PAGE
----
Author Stella Morabito on COVID Weaponization: The Govt Used Threats to Try to Socially Engineer us Into Compliance and Conformity

In an exclusive interview with, Stella Morabito, an author and senior contributor to The Federalist, discussed her new book, The Weaponization of Loneliness: How Tyrants Stoke Our Fear of Isolation to Silence, Divide, and Conquer. 

Morabito, a long-time intelligence analyst who earned her Master’s degree in Russian and Soviet history, expounded on the tyrannical tendencies and actions she witnessed in the U.S. during the Covid-19 pandemic and beyond. She also talked about what the regular American citizen can do to stand up to such dangerous realities.

While discussing the idea of neighbor turning against neighbor in totalitarian societies and similar practices in the U.S. during the COVID pandemic, Morabito noted,

 “I certainly hope it isn’t permanent and I don’t think it is but absolutely Covid, [and] all those mandates really fast-tracked our isolation and also cultivated hostility. If you take something, call it a pandemic, say it’s very dangerous, and we could all die if we don’t adhere to these mandates, [it cultivates hostility]. And, of course, it doesn’t take long before we realize that the virus is almost 100% recoverable if you don’t have other serious health problems.” 

“But especially when the vaccines or so-called injections came out, there was a concerted effort on the part of, well, the president of the United States as well as [Anthony] Fauci and CDC, and the World Health Organization, and all of these forces along with Big Tech and the propaganda media, and late night so-called comedy to insist that if you weren’t getting injected, you were endangering the lives of others.” 


“If you weren’t keeping your face covered up, you were endangering the lives of others. It was absolutely a way to cultivate hostility to the point that friendships were ruined, families would turn away members from Thanksgiving dinner, grandparents couldn’t see the grandchildren, or if one spouse didn’t get the injection the children could be taken away.” 

“I mean these were all the kinds of threats that were used to try to socially engineer us into compliance and conformity…. It’s not just that it [Covid-19] magnified it all but it also exposed a lot of these propaganda ploys to the point that my hope is that it’s – [the turning against one’s neighbor] — not permanent because it exposed so much of the ugly underbelly of the social control behind so much of it.”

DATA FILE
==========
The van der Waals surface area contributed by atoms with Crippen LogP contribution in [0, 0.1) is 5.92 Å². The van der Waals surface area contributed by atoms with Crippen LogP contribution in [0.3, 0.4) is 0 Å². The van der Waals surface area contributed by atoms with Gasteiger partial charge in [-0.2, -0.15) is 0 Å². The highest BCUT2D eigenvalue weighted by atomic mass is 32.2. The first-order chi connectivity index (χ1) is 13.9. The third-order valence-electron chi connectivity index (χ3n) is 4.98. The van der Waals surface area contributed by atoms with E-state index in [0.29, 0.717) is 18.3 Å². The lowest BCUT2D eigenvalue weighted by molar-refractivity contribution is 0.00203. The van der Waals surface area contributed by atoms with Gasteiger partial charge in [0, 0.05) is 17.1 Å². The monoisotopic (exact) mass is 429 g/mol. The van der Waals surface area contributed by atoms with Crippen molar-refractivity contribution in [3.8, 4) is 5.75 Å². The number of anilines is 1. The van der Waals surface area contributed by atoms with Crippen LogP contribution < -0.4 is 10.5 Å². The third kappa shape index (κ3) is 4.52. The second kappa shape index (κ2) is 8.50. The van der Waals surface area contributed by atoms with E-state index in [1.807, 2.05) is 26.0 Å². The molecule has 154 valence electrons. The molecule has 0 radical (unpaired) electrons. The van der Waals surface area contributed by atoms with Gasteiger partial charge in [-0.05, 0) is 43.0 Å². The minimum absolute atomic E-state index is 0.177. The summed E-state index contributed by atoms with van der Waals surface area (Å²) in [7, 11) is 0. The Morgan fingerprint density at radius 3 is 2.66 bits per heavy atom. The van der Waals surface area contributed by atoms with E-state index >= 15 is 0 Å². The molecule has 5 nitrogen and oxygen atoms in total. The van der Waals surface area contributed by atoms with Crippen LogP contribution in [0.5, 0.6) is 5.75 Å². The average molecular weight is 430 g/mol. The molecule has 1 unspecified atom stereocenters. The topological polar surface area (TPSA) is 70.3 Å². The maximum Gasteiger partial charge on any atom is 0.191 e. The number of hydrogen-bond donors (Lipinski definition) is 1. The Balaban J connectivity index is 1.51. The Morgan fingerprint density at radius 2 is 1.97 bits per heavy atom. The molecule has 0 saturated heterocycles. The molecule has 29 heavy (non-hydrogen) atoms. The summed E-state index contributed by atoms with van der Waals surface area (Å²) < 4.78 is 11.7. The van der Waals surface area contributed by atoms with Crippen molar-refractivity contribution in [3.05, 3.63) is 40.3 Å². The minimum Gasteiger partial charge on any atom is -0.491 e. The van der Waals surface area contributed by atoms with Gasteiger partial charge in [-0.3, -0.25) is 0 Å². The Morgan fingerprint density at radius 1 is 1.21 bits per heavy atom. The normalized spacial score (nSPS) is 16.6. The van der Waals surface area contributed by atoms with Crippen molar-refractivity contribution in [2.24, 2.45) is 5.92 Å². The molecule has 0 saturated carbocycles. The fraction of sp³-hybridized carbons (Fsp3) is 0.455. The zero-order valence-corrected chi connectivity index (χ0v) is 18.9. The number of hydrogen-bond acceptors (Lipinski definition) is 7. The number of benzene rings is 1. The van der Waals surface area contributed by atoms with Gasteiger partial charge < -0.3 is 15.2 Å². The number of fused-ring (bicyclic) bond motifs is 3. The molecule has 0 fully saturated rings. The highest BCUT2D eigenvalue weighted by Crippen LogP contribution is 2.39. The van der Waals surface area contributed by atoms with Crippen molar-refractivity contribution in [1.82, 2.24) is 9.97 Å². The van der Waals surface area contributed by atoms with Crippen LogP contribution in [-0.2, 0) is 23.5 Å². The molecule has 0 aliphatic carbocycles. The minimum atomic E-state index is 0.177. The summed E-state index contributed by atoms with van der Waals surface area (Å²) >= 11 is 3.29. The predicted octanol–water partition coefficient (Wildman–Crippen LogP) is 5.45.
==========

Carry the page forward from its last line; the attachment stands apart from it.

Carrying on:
Morabito explained in her book how strong one can find the conformity impulse. When asked when people should listen to this impulse and when they should keep it in check, she observed,

“Everybody has a different threshold for the kind of risks that they can take. And those who are more able to take the risk, those who have strong family ties and loyalty, friendship, and community, who have the kind of bonds that they can fall back on are less vulnerable. They’re still vulnerable but they’re less vulnerable than others who have lived in brokenness….”

“Everybody needs to judge for themselves,” she said.  “I mean, obviously, if a slight little thing is going to lose you your job [… or] a huge amount that you can’t bear, only you know what you are able to bear. But I think that it is up to those of us who can afford taking the risk to kind of lead the way and help others become emboldened to speak out.”

“It’s going to have a trickle-down effect and a ripple out effect,” she added. “You can’t judge for everyone. Ideally everyone would speak out. If everyone would speak out then tyranny can’t get a foothold in an environment like that.”

The conversation went on for about half an hour and several similarities were observed between former totalitarian states and the tendencies in the U.S. right now. Morabito noted that it does not take a great number of people to effect change, just like the communists who took over governments long ago, or those trying to take over now.  “You don’t need a huge majority to turn things around,” she said. “You just need a brave minority.”

Moreover, there is good news for those not ready to make their feelings public: “You don’t necessarily have to speak out publicly about these things. In one-on-one conversations with the people who implicitly trust you and there’s a bond of trust but who may not know what you believe — that can make a huge difference in emboldening them or at least making them not feel alone.”

The Weaponization of Loneliness: How Tyrants Stoke Our Fear of Isolation to Silence, Divide, and Conquer is a book worth reading for those interested in understanding propaganda and manipulation techniques but also interested in practical solutions, which Morabito includes in her work.

After all, if one wishes to keep freedom, you must first understand what it is and what threats it faces. Only then can you know how to maintain it and when to defend it.


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